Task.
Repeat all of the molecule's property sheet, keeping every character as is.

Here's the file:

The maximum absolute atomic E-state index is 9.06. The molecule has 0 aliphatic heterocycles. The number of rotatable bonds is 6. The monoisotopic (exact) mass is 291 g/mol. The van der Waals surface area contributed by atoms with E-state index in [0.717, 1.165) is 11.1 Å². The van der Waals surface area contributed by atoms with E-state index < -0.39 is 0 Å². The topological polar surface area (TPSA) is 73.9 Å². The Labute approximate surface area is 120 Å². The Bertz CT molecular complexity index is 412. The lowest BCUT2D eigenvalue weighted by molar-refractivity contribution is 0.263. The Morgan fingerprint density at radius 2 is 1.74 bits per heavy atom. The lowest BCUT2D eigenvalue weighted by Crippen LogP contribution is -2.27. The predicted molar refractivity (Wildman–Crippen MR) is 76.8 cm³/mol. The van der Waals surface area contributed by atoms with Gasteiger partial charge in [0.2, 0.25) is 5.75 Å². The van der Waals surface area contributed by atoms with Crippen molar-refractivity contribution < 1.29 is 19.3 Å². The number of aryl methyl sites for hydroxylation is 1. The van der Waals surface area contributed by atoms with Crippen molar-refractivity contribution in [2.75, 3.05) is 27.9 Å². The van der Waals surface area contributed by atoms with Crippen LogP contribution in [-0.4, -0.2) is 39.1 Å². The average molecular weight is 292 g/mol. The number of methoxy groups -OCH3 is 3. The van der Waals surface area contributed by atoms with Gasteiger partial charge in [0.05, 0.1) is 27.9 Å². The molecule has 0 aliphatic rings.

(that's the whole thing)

The maximum absolute atomic E-state index is 9.06. The molecule has 0 aliphatic heterocycles. The number of rotatable bonds is 6. The monoisotopic (exact) mass is 291 g/mol. The van der Waals surface area contributed by atoms with E-state index in [0.717, 1.165) is 11.1 Å². The van der Waals surface area contributed by atoms with E-state index < -0.39 is 0 Å². The topological polar surface area (TPSA) is 73.9 Å². The Labute approximate surface area is 120 Å². The Bertz CT molecular complexity index is 412. The lowest BCUT2D eigenvalue weighted by molar-refractivity contribution is 0.263. The Morgan fingerprint density at radius 2 is 1.74 bits per heavy atom. The lowest BCUT2D eigenvalue weighted by Crippen LogP contribution is -2.27. The predicted molar refractivity (Wildman–Crippen MR) is 76.8 cm³/mol. The van der Waals surface area contributed by atoms with Gasteiger partial charge in [0.2, 0.25) is 5.75 Å². The van der Waals surface area contributed by atoms with Crippen molar-refractivity contribution < 1.29 is 19.3 Å². The number of aryl methyl sites for hydroxylation is 1. The van der Waals surface area contributed by atoms with Crippen molar-refractivity contribution in [2.75, 3.05) is 27.9 Å². The van der Waals surface area contributed by atoms with Crippen LogP contribution in [-0.4, -0.2) is 39.1 Å². The average molecular weight is 292 g/mol. The number of methoxy groups -OCH3 is 3. The van der Waals surface area contributed by atoms with Gasteiger partial charge in [0.05, 0.1) is 27.9 Å². The molecule has 0 aliphatic rings.